Department stores and supermarkets, the Amazons of their days, didn’t kill small retail. They were not winner-takes-all models. They did kill people who couldn’t match their service, selection and price, and were simply end-points to a logistics chain out-competed by a more efficient end-point. But one thing one I saw growing up in South London as supermarkets deployed was that small food shops tended to disappear, and then re-appear in new incarnations, providing service, curation and selection that supermarkets themselves couldn’t match, for people willing to search them out and of course pay the premium, and where there was the density to support this. They didn’t scale – they didn’t turn into chains of 30 artisanal butchers – but they often prospered. One saw something similar with bookshops: Waterstones put many out of business, but many also got created (just before Amazon took 25% off the top of the market, of course).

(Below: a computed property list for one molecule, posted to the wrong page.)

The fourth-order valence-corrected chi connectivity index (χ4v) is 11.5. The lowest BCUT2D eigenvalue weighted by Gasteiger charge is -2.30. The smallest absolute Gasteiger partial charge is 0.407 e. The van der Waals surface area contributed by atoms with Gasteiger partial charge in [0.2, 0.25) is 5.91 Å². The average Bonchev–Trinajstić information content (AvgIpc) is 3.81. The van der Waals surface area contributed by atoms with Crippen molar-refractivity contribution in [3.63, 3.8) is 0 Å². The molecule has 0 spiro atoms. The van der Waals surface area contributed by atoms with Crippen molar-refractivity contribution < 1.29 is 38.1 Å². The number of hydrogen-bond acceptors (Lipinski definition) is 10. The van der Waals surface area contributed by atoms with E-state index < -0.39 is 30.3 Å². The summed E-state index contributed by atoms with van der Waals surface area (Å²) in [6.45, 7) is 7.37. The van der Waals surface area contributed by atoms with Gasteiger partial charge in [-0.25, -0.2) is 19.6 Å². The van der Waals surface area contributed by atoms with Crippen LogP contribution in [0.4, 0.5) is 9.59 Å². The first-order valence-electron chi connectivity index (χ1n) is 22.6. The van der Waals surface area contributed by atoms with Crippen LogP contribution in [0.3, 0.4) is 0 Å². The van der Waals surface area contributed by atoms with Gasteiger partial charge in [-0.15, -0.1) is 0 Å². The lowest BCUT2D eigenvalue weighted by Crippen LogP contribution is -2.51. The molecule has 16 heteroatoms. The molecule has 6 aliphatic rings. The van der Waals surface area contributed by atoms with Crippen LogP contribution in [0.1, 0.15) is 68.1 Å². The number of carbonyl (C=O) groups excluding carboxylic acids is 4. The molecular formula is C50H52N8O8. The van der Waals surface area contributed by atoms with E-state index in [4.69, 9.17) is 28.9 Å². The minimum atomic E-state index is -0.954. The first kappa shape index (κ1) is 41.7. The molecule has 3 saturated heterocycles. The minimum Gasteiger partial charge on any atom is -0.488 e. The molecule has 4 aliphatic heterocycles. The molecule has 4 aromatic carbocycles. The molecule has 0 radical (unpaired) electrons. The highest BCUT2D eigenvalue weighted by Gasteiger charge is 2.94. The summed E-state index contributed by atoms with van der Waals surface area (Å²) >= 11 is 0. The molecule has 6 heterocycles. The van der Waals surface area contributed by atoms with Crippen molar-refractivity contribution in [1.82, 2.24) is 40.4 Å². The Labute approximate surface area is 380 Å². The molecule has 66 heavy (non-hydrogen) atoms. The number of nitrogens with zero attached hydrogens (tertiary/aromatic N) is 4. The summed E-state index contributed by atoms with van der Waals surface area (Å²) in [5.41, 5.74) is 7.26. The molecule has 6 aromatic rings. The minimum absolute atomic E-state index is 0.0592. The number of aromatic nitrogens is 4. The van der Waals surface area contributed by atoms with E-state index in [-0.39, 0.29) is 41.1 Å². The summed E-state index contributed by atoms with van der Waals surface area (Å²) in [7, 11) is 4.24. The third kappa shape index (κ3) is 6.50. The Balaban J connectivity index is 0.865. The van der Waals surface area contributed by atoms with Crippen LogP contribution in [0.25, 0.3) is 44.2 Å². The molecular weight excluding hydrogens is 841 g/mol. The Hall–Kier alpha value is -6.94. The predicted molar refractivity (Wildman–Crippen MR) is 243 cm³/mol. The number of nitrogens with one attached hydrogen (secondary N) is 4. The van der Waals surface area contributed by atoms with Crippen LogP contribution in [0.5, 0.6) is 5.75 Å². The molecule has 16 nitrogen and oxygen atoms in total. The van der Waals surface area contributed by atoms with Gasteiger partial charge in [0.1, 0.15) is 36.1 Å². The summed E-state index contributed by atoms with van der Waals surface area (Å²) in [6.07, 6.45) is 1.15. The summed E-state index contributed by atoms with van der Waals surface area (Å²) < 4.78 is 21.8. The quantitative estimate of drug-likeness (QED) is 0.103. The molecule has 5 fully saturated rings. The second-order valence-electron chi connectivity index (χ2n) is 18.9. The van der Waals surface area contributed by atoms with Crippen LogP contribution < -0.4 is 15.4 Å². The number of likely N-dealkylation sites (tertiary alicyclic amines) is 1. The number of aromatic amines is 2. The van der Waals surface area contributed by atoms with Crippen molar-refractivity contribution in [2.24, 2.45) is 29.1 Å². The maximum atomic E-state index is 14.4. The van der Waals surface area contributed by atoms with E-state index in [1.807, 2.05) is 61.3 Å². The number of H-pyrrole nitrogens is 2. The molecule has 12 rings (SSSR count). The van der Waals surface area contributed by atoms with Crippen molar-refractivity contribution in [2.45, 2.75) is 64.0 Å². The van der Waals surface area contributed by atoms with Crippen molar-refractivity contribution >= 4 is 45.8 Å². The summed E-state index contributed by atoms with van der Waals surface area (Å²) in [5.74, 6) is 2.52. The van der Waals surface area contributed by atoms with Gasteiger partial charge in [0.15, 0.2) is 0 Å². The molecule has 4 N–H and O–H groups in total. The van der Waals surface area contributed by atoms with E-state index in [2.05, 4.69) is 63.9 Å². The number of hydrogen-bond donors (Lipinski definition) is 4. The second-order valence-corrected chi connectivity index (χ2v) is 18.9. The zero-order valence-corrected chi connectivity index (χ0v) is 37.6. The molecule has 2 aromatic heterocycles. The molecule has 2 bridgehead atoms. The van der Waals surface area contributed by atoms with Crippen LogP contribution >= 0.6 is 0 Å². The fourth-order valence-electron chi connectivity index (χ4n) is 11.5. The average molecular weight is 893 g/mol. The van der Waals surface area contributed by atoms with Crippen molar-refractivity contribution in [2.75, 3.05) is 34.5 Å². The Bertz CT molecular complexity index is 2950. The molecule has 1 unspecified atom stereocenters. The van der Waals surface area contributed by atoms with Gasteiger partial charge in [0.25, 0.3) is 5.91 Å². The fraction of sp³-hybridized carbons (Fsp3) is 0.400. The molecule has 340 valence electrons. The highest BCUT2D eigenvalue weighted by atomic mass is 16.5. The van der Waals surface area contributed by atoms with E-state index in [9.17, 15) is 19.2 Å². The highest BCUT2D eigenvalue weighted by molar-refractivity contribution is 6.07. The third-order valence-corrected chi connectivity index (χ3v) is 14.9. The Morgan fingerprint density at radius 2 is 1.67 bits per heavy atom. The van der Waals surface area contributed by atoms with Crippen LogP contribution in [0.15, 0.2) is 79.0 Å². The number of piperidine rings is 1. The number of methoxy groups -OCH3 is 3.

This in turn reminds me of a story in the New York Times, many years ago, about small Japanese shops who wanted only word-of-mouth customers and so made themselves hard to find (even by Japanese standards). In particular, there was one denim shop in a back-alley of Tokyo called ‘Not Found’ – so as to be ungooglable. One can call this curation, or hipsterdom, or just a Veblen good. But in the past, such things were always geographically constrained – you had to live in a big city (while chain retail took homogenized versions of the same thing to everyone). I wonder, as ecommerce matures, how much will be carved out into exactly the kind of spectrum of large and small retail beyond the big aggregators, and how far this removal of geographic constraint might make it easier rather than harder for them to take sales from the giants, in part by removing that density problem. That is, there might be a lot more lists, they might be hard to find, and not be part of some global aggregator, and that might be OK.